Menu Close

The Different Editions of the Singercraft Guide

Sponsored Links

Sponsored Links

Singercraft guides

The UK Singercraft Guide – Early 1930’s

Images kindly supplied by Karen Locklear

The image of the UK Singercraft guide with extensions was kindly supplied by Julie Ferguson. Visit her Etsy shop at
The UK Singercraft guide is longer than the #2 guides and only has the Singer name to identify it.

The knife guard and extensions are also a different shape to those of the Singercraft guides #120987

Unlike the #120987 Singercraft guides, the knife can be used with the extensions attached, meaning that even when making the widest fringes you can still cut the yarn as you sew.





 Singercraft Guide No. 1

Singercraft guide box
Early Singercraft guide

Serial number 120936 from my collection

Guide #120936

The first guide that was released in the late 1920’s was serial number 120936, shown on the left. They have a little metal button that fits into the slot at the end. The button keeps the guide at a consistent width.

Since the button is removable it isn’t unusual to find guides without it.

This guide cannot be used with the knife or width extensions but it can be used to make gathered “puffing”, which you cannot do with the later bulb ended Singercraft guides.

Singercraft Guide No. 2

Serial number 120987 (shown at a slight angle. It is actually flat on the end, not angled).

Pictures of the flat ended Singercraft guide 120987 were kindly supplied by Haute Goat Recycled Cashmere – See their blog and etsy shop, plus a tutorial on using the guide to make stitched on fringing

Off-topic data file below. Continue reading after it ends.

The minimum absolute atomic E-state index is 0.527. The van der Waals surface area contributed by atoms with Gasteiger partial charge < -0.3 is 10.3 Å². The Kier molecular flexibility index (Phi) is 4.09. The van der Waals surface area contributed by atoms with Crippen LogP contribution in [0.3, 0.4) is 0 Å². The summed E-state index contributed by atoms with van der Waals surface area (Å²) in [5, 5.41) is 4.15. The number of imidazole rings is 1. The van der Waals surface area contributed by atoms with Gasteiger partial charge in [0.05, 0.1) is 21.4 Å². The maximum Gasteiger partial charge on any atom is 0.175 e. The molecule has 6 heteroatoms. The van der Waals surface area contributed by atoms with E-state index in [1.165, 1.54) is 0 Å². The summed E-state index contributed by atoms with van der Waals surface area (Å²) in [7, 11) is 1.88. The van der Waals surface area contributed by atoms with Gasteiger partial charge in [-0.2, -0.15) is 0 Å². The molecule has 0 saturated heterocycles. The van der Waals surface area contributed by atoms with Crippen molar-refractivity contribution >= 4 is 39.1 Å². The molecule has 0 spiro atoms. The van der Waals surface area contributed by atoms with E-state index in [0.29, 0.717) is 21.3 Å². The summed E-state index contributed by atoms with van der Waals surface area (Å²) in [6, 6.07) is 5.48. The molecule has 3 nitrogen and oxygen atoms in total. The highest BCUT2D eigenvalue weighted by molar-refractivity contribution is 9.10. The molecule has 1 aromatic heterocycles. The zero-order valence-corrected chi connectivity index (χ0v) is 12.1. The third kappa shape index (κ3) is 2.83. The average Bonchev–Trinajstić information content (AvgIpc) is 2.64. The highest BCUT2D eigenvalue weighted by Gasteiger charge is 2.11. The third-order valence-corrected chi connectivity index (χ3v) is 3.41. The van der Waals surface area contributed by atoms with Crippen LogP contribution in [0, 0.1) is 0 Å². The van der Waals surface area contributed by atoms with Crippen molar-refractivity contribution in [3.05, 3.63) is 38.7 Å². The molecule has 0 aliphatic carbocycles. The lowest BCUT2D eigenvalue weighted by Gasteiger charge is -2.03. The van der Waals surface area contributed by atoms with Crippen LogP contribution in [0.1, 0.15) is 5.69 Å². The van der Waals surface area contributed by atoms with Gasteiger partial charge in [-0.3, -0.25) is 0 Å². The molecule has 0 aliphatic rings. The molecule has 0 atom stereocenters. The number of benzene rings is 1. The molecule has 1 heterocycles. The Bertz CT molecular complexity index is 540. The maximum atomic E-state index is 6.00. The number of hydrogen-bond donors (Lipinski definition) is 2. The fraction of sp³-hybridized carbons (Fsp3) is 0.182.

Guide #120987

The guide with serial number 120987 has the same thin end as guide 120936 but it can be used with the knife and width extension attachments. The button used to keep the guide at a consistent width has also been replaced with a loop.

Bronze and aluminium guides from my collection.
Standard Colouring #120987 Bulb Ended Guides

Standard Singercraft guide #2’s with a bulb shaped end were produced with two different finishes, bronze and aluminium (or aluminum).

Special edition guides were produced when the Singer Sewing company exhibited at various north American expositions in the 1930’s, when machines with special finishes were made, and for the company’s centenary celebration.

1933 Chicago “Century of Progress” World’s Fair Singercraft Guide.

Images kindly supplied by Karen Locklear

1934 Chicago “Century of Progress” World’s Fair Singercraft Guide. From my collection.

Chicago World’s Fair 1933 and 1934

The Chicago “Century of Progress” world’s fair was originally to be held 1933. It was considered such a success that organisers decided to run it again from May to October, 1934.

One of the exhibitors was of course the Singer Sewing Company, who released a special souvenir edition of the Singercraft guide for the fair.

1933 Singercraft Guide World's Fair logo